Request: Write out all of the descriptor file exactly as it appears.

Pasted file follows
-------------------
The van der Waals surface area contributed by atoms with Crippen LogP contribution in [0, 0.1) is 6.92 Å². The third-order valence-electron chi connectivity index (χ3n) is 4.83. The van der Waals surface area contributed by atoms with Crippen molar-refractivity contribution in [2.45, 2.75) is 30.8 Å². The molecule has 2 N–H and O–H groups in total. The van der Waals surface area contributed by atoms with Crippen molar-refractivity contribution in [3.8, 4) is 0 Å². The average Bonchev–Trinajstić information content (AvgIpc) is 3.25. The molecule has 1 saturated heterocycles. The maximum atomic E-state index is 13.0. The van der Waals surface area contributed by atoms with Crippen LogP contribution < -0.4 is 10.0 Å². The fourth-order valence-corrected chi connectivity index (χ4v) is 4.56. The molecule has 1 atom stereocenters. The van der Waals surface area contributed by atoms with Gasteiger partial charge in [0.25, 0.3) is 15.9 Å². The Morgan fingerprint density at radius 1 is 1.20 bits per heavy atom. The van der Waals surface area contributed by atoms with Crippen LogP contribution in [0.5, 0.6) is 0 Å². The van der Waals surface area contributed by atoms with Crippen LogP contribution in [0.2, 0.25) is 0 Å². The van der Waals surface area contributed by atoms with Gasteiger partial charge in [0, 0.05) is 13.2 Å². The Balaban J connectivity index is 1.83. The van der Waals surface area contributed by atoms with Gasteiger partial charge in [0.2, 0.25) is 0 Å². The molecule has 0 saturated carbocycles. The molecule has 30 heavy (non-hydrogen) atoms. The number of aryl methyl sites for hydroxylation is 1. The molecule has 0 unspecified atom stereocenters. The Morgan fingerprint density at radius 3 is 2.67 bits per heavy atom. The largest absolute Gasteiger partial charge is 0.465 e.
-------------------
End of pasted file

The van der Waals surface area contributed by atoms with Crippen LogP contribution in [0, 0.1) is 6.92 Å². The third-order valence-electron chi connectivity index (χ3n) is 4.83. The van der Waals surface area contributed by atoms with Crippen molar-refractivity contribution in [2.45, 2.75) is 30.8 Å². The molecule has 2 N–H and O–H groups in total. The van der Waals surface area contributed by atoms with Crippen molar-refractivity contribution in [3.8, 4) is 0 Å². The average Bonchev–Trinajstić information content (AvgIpc) is 3.25. The molecule has 1 saturated heterocycles. The maximum atomic E-state index is 13.0. The van der Waals surface area contributed by atoms with Crippen LogP contribution < -0.4 is 10.0 Å². The fourth-order valence-corrected chi connectivity index (χ4v) is 4.56. The molecule has 1 atom stereocenters. The van der Waals surface area contributed by atoms with Gasteiger partial charge in [0.25, 0.3) is 15.9 Å². The Morgan fingerprint density at radius 1 is 1.20 bits per heavy atom. The van der Waals surface area contributed by atoms with Crippen LogP contribution in [0.5, 0.6) is 0 Å². The van der Waals surface area contributed by atoms with Crippen LogP contribution in [0.2, 0.25) is 0 Å². The van der Waals surface area contributed by atoms with Gasteiger partial charge in [0, 0.05) is 13.2 Å². The Balaban J connectivity index is 1.83. The van der Waals surface area contributed by atoms with Gasteiger partial charge in [0.2, 0.25) is 0 Å². The molecule has 0 saturated carbocycles. The molecule has 30 heavy (non-hydrogen) atoms. The number of aryl methyl sites for hydroxylation is 1. The molecule has 0 unspecified atom stereocenters. The Morgan fingerprint density at radius 3 is 2.67 bits per heavy atom. The largest absolute Gasteiger partial charge is 0.465 e.